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International Day of the Girl


This Sunday, October 11, is the International Day of the Girl, even more significant this year as it is the silver anniversary of its founding. According to the official website, twenty-five years ago, some 30,000 women and men from nearly 200 countries arrived in Beijing, China, for the Fourth World Conference on Women, determined to recognize women’s rights as human rights. The conference culminated in the adoption of the Beijing Declaration and Platform for Action: the most comprehensive policy agenda for gender equality. It became a significant day for girls because it made a bold statement at the conference calling for the end of discrimination against girls and eliminate negative cultural attitudes and practices against girls. And so the International Day of the Girl was born. Since then every year on 11 October, youth organizations like Girl Scouts pause to uplift girls on the International Day of the Girl. This year the theme is “My voice, our equal future”, with a goal to reimagine a better world inspired by adolescent girls – energized and recognized, counted and invested in.

Why have a Day of the Girl? For the same reason we have Girl Scouts. Girls are a rare gem in this world. Girl Scouts are equally prized. No other organization is solely dedicated to making the world a better place by inspiring girls of courage, confidence and character. This week, Girl Scouts announced twelve National Gold Girl Scouts. All twelve of them are gifted leaders who came up with sustainable solutions to intractable problems  tackling such difficult problems from texting while driving to food scarcity. Listening to their enlightened projects, I know the creativity of girls continue to be the secret sauce to help make such a difference. Each Gold Award project was as bold in its goals as it was in its execution to ultimately make the world a better place. A second element for each girl honoree was strength. All twelve Gold girls faced immense obstacles in their project. All twelve persevered. All twelve succeeded. Throughout history, girls have shown incredible strength. Take a recent example: Malala, a Pakistani activist for female education and the youngest Nobel Prize laureate. She stood up for girls attending school in her native Swat Valley in northwest Pakistan, where the local Pakistani Taliban had at times banned girls from attending school. Her advocacy has grown into an international movement, and many consider her the most prominent citizen in Pakistan.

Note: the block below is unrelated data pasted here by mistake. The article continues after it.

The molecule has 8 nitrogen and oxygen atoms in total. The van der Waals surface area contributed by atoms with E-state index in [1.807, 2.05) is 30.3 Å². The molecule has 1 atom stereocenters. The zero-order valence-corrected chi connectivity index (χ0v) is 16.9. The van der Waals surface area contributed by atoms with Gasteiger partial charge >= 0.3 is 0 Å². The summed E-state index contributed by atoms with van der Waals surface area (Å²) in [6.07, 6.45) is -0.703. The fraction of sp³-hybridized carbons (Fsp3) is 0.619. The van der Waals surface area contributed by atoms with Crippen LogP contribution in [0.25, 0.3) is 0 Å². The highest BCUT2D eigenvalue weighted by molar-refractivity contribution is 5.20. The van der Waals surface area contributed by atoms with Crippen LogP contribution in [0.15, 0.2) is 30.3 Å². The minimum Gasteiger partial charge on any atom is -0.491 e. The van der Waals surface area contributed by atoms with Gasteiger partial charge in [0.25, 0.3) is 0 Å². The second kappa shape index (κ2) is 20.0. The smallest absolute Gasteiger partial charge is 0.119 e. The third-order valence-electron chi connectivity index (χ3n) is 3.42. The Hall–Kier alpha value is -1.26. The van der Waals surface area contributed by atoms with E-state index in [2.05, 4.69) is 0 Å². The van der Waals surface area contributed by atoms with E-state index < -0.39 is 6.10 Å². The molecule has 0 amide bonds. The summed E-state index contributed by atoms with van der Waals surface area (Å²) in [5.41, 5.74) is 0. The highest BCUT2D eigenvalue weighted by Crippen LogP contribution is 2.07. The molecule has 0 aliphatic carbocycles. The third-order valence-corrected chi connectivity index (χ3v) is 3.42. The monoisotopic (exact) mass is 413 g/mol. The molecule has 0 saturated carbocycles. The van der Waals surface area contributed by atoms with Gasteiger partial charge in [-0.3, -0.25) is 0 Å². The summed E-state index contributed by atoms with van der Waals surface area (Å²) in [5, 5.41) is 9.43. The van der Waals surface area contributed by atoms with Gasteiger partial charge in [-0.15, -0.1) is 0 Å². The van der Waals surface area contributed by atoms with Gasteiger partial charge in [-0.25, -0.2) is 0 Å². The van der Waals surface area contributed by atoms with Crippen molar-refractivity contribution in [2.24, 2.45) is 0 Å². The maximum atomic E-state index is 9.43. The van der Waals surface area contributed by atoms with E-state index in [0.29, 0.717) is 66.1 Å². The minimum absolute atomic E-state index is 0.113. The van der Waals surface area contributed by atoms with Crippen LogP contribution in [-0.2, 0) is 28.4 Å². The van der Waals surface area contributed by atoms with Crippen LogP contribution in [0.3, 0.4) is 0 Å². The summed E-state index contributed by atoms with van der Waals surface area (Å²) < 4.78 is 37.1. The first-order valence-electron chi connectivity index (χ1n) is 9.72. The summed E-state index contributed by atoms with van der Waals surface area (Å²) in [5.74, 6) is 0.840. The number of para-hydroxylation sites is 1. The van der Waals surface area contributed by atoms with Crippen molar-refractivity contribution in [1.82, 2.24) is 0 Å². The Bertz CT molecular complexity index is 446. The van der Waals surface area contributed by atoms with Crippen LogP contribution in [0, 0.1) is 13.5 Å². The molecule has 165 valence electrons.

In the same vein, Anne Frank was a symbol of hope during the darkest period in human history, the holocaust. Through her diary, through her eyes, we find forgiveness and incredible strength. The International Day of the Girl honors girls like Malala and Anne. Our world sits on a  better axis because of the courage of them; paradoxically, when titanium strength is shown from someone you would not expect to be that strong, it emboldens us all.   Juliette Gordon Low saw this same strength in girls in 1912…realizing it was time for action, she called her cousin explaining “I’ve got something for the girls of Savannah , and all America, and all the world, and we’re going to start it tonight.”  50 million alumni later, Juliette was right, she changed the world for the better. Creativity and strength blossomed forth and her girls went on to show why we need a Day of the Girl. Because when the power of the promise is unleashed, nothing can stop us now. The 2020 National Gold Girl Scouts are yet another manifestation of unleashing girl power.

My [girl] voice, my equal future. You bet!  Juliette put her faith in girls 100 years ago. Today, we do the same. The strength of that girl voice assures us that our future will not only be equal, it will be better. Now that is something to celebrate.. Day of the Girl, here we come!